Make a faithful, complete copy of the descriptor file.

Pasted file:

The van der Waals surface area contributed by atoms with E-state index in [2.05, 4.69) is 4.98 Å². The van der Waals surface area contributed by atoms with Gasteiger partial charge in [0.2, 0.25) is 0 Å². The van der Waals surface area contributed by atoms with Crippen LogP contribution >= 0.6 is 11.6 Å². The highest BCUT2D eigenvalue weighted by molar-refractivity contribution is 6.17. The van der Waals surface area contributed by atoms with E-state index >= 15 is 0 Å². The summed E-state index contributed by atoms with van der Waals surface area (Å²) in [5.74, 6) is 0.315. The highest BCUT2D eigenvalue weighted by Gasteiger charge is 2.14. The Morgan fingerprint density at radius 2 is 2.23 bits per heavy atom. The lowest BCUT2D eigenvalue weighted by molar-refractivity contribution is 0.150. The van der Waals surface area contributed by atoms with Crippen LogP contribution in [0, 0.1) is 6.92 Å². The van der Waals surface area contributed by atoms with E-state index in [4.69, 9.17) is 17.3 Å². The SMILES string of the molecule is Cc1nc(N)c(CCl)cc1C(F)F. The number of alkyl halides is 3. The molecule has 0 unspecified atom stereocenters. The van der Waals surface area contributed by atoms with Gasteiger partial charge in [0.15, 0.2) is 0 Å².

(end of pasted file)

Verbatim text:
The van der Waals surface area contributed by atoms with E-state index in [2.05, 4.69) is 4.98 Å². The van der Waals surface area contributed by atoms with Gasteiger partial charge in [0.2, 0.25) is 0 Å². The van der Waals surface area contributed by atoms with Crippen LogP contribution >= 0.6 is 11.6 Å². The highest BCUT2D eigenvalue weighted by molar-refractivity contribution is 6.17. The van der Waals surface area contributed by atoms with E-state index >= 15 is 0 Å². The summed E-state index contributed by atoms with van der Waals surface area (Å²) in [5.74, 6) is 0.315. The highest BCUT2D eigenvalue weighted by Gasteiger charge is 2.14. The Morgan fingerprint density at radius 2 is 2.23 bits per heavy atom. The lowest BCUT2D eigenvalue weighted by molar-refractivity contribution is 0.150. The van der Waals surface area contributed by atoms with Crippen LogP contribution in [0, 0.1) is 6.92 Å². The van der Waals surface area contributed by atoms with E-state index in [4.69, 9.17) is 17.3 Å². The SMILES string of the molecule is Cc1nc(N)c(CCl)cc1C(F)F. The number of alkyl halides is 3. The molecule has 0 unspecified atom stereocenters. The van der Waals surface area contributed by atoms with Gasteiger partial charge in [0.15, 0.2) is 0 Å².